Returning to L'viv after five weeks away, an update on the L'viv Alliance, and more commentary on the state of affairs in the war
For the entirety of the last five weeks, I’ve felt absent; not all of me has been where I was or attentive to the task I was doing. Leaving L’viv when I did was just the necessary alternative to my scheduled flight out that would have been a few days later. Under the circumstances, though, none of the business I had to attend to elsewhere felt as important as what I left behind in Ukraine.
Upon returning, I’m mentally prepared to be frustrated and disappointed and feel under-utilised. My hope, though, is that from time to time I might actually feel useful to people who really need it. I’m quite certain that I’ll be useful in those small every-day ways – be there for friends, support local businesses – but how best can I (we) help those who need it as much as ever. As I was reminded just now in the train station in Chop, on the Hungarian border, patience and flexibility will be requirements for the course.
Earlier today, I was up at 0600 to catch a direct train from Budapest to Zahony, on a morning when chilly temperatures and overcast skies replaced days of sunny spring-like warmth. Planning backward from arriving at L’viv, I needed to get to the border before noon to catch the now-less-frequent border train. Once at the Ukrainian border, feeling the occasional spits of drizzle, there were some small heart-warming scenes: men dressed in colourful clothes handing out stuffed animals; a Devonshire tour bus (complete with wrong-side drive) that called itself the TeddyBusz that had its windows lined, absolutely packed front to end, with stuffed animals. There were a lot of children navigating the train station, which while mildly chaotic for a small-town stop like Zahony, seemed organised well enough.
There is no walk-across crossing between Ukraine and Hungary, something I learned the long way about four years ago. So I think that must make coordinating efforts a little easier at this border crossing. There’s no constant stream like you get at the Polish border.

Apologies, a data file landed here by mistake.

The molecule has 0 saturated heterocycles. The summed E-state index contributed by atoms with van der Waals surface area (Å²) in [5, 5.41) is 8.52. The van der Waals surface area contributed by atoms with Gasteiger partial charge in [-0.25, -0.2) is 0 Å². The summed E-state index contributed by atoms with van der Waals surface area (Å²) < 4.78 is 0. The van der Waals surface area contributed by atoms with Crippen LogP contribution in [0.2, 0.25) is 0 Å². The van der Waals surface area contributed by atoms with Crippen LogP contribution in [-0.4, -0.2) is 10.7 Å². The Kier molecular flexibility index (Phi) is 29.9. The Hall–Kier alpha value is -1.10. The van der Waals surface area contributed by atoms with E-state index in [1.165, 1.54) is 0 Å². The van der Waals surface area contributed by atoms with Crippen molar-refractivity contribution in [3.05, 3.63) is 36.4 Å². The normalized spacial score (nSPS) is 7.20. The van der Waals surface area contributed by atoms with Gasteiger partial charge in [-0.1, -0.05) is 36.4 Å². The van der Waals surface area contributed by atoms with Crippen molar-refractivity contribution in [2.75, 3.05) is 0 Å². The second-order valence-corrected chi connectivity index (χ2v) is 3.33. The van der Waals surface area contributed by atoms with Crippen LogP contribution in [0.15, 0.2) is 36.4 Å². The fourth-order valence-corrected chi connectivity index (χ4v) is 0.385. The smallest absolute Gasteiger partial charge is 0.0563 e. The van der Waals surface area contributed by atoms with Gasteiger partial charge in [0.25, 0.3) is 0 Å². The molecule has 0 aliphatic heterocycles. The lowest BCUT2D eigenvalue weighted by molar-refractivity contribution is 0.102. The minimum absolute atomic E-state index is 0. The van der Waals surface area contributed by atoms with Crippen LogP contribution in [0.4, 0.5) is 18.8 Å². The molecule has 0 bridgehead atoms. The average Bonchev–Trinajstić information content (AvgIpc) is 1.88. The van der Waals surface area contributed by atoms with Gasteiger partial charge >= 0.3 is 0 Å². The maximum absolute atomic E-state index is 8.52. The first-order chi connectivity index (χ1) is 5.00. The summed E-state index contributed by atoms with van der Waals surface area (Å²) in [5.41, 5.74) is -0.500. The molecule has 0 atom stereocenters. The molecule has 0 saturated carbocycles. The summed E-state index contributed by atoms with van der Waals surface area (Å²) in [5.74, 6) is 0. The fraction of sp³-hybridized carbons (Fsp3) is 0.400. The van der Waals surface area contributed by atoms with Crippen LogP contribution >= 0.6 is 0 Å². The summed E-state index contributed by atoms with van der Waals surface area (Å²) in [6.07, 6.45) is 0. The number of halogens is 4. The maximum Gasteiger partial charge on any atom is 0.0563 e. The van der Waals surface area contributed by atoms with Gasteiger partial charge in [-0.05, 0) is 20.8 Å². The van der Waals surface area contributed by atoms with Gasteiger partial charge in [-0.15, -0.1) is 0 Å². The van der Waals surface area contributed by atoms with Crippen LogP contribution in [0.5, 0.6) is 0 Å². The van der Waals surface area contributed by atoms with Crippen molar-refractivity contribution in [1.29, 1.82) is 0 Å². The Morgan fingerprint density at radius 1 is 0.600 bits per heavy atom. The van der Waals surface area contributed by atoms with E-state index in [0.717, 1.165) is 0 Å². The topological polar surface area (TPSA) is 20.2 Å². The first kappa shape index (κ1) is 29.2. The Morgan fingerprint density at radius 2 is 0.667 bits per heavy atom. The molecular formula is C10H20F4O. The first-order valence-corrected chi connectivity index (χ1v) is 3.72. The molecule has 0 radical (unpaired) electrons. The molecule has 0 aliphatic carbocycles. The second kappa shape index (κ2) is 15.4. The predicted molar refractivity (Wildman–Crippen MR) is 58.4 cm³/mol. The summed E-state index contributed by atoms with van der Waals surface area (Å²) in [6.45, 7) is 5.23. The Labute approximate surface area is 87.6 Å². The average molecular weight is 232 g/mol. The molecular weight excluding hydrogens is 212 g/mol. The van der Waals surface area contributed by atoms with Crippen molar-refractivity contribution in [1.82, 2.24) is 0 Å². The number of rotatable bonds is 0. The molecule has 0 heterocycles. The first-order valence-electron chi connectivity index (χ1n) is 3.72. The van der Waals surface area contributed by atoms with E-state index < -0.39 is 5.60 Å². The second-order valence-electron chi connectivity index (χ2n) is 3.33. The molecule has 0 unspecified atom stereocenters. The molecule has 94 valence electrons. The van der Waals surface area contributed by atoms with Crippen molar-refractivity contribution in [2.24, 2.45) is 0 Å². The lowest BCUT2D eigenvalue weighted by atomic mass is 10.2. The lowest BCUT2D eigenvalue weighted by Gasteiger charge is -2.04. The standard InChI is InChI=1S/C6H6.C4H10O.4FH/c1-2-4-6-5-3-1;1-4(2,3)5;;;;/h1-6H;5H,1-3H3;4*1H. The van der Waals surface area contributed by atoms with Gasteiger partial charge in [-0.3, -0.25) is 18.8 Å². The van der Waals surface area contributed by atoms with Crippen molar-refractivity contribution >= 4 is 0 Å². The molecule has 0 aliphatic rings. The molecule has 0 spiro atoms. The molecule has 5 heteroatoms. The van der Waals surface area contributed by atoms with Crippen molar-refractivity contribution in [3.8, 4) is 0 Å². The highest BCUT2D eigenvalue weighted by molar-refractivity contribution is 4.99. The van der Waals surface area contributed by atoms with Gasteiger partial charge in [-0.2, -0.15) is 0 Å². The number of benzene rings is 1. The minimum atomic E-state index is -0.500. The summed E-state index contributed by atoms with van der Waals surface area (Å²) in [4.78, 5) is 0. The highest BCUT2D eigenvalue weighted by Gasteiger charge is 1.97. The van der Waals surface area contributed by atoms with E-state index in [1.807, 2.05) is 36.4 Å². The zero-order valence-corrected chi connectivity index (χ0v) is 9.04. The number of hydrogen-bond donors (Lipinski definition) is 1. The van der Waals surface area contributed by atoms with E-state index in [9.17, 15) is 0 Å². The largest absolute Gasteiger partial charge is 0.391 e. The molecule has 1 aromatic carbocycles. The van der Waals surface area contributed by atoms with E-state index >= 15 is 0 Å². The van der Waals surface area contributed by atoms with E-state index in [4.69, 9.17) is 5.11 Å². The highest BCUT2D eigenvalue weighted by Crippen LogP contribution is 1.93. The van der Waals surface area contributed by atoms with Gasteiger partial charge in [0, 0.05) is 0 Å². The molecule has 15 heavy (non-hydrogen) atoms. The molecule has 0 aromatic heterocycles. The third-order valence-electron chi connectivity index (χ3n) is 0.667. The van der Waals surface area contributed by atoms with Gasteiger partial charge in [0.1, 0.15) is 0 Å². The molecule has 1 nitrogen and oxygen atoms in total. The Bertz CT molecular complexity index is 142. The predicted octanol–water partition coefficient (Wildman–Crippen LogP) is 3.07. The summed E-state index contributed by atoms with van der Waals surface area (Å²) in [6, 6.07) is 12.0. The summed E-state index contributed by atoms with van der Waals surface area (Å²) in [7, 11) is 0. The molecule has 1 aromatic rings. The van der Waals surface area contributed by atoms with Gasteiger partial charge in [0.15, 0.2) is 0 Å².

In main hall, which is quite small, there was a set of five signs – all in English, German, Hungarian, Ukrainian, and Russian – that apparently addressed the five FAQs, including how to volunteer, how to find emergency accommodation… The one that sticks with me, though, is “If you are a refugee and don’t know how to continue your travel…” How many people, five weeks ago, today, and five weeks from now are all asking the tremulous question of, “what now?”
I poked my head into the large mess tent erected out front of the station to find it was staffed and supplied by a combination of World Central Kitchen and Cesvi efforts, both providing food aid. I asked if I could pay for lunch, but realised that the locals weren’t going to accept it, and so just made an online donation while sitting down to some warm food. It was my first time as the beneficiary of a humanitarian aid organisation.
Arriving into Chop on the other side of the border and the Tisza River, the scene was even more different than before. Sandbags and camouflage netting surrounded certain areas. Soldiers armed with assault rifles of varying makes and models dotted the platform and inside the spacious train hall. They weren’t menacing or surly, and when I later asked one very young and handsome soldier which way to get to platform five, he seemed absolutely eager to chat and help if he could. In general, and I think many soldiers will agree, boredom is their most consistent nemesis. Second place might go to being asked questions to which no one seems to know the answers.
My train from Chop to L’viv was supposed to leave at 14:00 local time – I lost an hour crossing into the Eastern European time zone– and so when I got through immigration at 14:07, my very simple question was, “has this train left already?” I was told, from what I could understand, that it was coming in 30 minutes. It was apparently late without anyone actually saying as much, a point which I was unable to clarify with the assistance of GoogleTranslate. So I wasn’t convinced that the train they were talking about was my train, despite how likely it seemed a train could be late during wartime.. If I missed it, I knew I could hop a taxi and beat the train to a station 30 minutes down the track. The trains in this part of Ukraine are indeed that slow; not everywhere, but in Transcarpathia for certain. The aged trains on the aged tracks, massive locomotives of Soviet size, seem to plough more than they seem to ride. Methodical as a turtle, with no hurry, and no grace, lumbering and creaking and banging their way along.